The Oxalis triangularis is a variant of the shamrock plant and is best known as the purple shamrock. If you do not know the purple shamrock, you might have also bashed the triangularis for being an invasive plant.
In this article, we will talk about everything about the Oxalis triangularis and why it could be one of the greatest additions to your thriving garden.
In this article:
- Quick Facts
- Where to buy Oxalis triangularis?
Before we get to the technicalities of taking care of the Oxalis triangularis, let us first get to know about it through some quick facts.
- It has religious origins. Rumor has it that the Oxalis triangularis can be traced back to the time of St. Patrick when he was trying to explain the concept of the Holy Trinity to the Irish using an Oxalis stem with three leaves.
- It is photophilic. The Oxalis is an amazing plant because its leaves and flowers close and open depending on the amount of light it receives.
- It is also called as the love plant. It is called as such because of its heart shaped purple leaves, which by the way, makes it one of the most attractive houseplants.
Where to buy Oxalis triangularis?
The triangularis is one of the easiest plants to grow and one of the most easy to maintain. As such, it can now be ordered and shipped through the major international online shops like Amazon. It is also mostly available in local greeneries and plant shops worldwide.
1. When to plant
The best time to plant the triangularis is during early spring when it could still grow its first leaves after four to six weeks.
It is not advisable to plant it after spring because it will go dormant and its leaves will close in the daylight making it not grow.
2. Where to plant
It can be grown both outdoors and indoors because it is both cold and sun hardy. This means that it needs to be in a strategic place where it could get full sunlight every day.
The good thing is that, you don’t have to worry about it during the colder seasons because it can thrive where it is planted as long as it could get bright light.
3. How to plant
Using seeds, fill the pot with as much as you can. One inch apart is okay since the triangularis can also tolerate overcrowding.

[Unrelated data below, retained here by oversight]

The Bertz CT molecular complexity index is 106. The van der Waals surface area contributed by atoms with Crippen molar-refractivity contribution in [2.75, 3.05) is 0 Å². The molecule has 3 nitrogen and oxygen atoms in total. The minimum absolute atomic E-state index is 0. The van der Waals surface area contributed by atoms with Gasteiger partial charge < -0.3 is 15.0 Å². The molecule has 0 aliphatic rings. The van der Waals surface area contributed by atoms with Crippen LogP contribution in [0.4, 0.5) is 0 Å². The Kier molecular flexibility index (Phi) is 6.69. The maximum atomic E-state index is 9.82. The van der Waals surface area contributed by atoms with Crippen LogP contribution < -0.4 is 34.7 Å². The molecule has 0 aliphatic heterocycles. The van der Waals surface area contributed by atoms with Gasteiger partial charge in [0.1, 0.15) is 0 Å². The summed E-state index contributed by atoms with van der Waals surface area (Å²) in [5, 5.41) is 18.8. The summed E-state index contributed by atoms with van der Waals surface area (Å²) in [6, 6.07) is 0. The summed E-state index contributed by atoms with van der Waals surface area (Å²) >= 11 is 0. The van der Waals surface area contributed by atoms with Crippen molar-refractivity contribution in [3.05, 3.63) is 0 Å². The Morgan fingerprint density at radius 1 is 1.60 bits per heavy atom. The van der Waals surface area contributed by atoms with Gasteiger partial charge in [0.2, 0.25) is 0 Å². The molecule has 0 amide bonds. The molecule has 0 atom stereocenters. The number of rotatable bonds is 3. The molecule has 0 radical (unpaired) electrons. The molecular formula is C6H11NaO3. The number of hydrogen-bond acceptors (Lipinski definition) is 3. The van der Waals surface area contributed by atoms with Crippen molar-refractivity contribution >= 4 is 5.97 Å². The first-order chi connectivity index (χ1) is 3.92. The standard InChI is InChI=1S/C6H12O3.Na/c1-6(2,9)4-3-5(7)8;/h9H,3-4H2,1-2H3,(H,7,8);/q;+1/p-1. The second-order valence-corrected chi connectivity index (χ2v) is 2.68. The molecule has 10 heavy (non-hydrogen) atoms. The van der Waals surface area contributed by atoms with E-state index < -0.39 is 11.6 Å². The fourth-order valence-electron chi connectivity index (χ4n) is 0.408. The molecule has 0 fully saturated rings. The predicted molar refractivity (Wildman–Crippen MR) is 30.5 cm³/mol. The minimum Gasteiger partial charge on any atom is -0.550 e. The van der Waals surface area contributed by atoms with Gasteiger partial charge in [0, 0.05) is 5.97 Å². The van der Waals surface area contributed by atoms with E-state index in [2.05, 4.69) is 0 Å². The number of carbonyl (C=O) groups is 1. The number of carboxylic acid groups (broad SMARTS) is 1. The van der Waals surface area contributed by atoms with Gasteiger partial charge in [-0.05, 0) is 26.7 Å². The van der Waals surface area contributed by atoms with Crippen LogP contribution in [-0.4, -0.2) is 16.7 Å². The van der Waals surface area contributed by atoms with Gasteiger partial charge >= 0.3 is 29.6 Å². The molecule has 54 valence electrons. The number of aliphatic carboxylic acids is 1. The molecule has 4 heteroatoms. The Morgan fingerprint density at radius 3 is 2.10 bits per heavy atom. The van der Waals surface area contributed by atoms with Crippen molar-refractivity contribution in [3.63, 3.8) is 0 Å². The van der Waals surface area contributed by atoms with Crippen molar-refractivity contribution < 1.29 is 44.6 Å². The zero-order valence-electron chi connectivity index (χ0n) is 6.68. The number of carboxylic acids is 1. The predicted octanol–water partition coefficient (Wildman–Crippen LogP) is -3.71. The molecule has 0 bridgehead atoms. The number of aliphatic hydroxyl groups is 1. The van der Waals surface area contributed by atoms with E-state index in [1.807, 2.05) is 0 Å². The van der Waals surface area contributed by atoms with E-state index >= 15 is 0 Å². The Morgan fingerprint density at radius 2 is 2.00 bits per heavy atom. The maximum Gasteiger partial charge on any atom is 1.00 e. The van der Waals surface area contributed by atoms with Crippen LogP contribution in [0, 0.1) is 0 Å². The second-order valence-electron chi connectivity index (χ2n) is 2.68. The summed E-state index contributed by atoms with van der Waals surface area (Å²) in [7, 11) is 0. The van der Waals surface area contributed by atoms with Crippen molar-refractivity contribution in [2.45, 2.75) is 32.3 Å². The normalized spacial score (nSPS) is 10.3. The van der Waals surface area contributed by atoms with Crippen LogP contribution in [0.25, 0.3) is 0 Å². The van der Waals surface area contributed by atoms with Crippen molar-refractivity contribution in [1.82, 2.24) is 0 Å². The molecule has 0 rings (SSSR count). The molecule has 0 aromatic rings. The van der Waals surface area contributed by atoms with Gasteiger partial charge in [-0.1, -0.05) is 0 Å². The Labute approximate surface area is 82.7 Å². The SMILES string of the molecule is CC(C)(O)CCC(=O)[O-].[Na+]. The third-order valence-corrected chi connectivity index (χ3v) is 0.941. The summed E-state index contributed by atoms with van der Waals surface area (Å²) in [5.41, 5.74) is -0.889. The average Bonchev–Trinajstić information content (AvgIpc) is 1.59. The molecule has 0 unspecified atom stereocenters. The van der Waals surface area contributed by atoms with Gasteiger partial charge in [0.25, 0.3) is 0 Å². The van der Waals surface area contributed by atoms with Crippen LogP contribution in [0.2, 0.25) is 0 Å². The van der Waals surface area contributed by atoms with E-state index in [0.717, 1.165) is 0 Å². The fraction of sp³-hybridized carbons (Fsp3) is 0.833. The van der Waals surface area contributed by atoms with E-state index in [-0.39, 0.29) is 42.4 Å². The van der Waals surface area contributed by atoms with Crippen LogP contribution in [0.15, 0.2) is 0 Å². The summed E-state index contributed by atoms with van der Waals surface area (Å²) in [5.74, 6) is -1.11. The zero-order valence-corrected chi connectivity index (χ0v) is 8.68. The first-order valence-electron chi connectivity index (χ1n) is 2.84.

For four to six weeks, lightly water the pot twice every week. After the sixth week or as soon as you see small leaves sprouting, you can water the triangularis more lightly with an interval of once every two weeks.
It will go dormant for a few weeks so don’t worry if they look wilted because after their dormancy period, they will come around like nothing happened.
Like all other houseplants, the triangularis needs a fast draining soil because it is not dependent on too much water. The best potting mix recommended for this houseplant is humus.
2. Light and temperature
The triangularis requires bright light or six to eight hours of full sun a day. As for temperature, it can tolerate cold temperatures but it can go dormant if it drops to below 13 degrees Celsius or when it goes higher than 30 degrees Celsius.
3. Water and humidity
All it needs is light watering. Close watering intervals will be needed during its active growth phase which is six weeks after planting. Twice a week watering during this phase is required.
After it grows more leaves and height, watering shall be lessened to once every two weeks. There’s no such thing as too humid for the triangularis. Just follow the temperature requirements and then you’ll be all good.
You will need a liquid fertilizer for the triangularis specifically during active growth phase. During this period, feeding it once every two weeks is required. When it enters dormancy, fertilizer is a big no.
Propagating must be done during its dormancy phase. You will have to use offsets for propagation. Propagation can be done after one to two years of the main plant.
There are three instances which will signal you to prune: when the tips of the leaves become dry; when it becomes overcrowded and messy, when it has burnt leaves. Normally, pruning happens after a year.
Growing Problems and Diseases
The most common problem and disease of the triangularis are fungal diseases. They occur when the foliage turns red and not purple (this is called rusting), when the tips of the leaves turn brown (burnt leaves) or when spots become visible in the leaves (ring spots).
The triangularis is a favorite of aphids and whiteflies because they could easily take shelter in its overcrowded leaves.
Is oxalis triangularis good for the soil where it is planted?
The answer is actually yes. According to Million Trees, the oxalis enriches the soil with the mineral called phosphorous. It is an essential mineral for active growth phase and is good for grass.
Can the oxalis survive winter frosts?
There are various Oxalis variants and not all of them are cut out for winter. But fortunately, the Oxalis triangularis will survive winters as it has winter tolerance of up to zone 6 of USDA hardiness.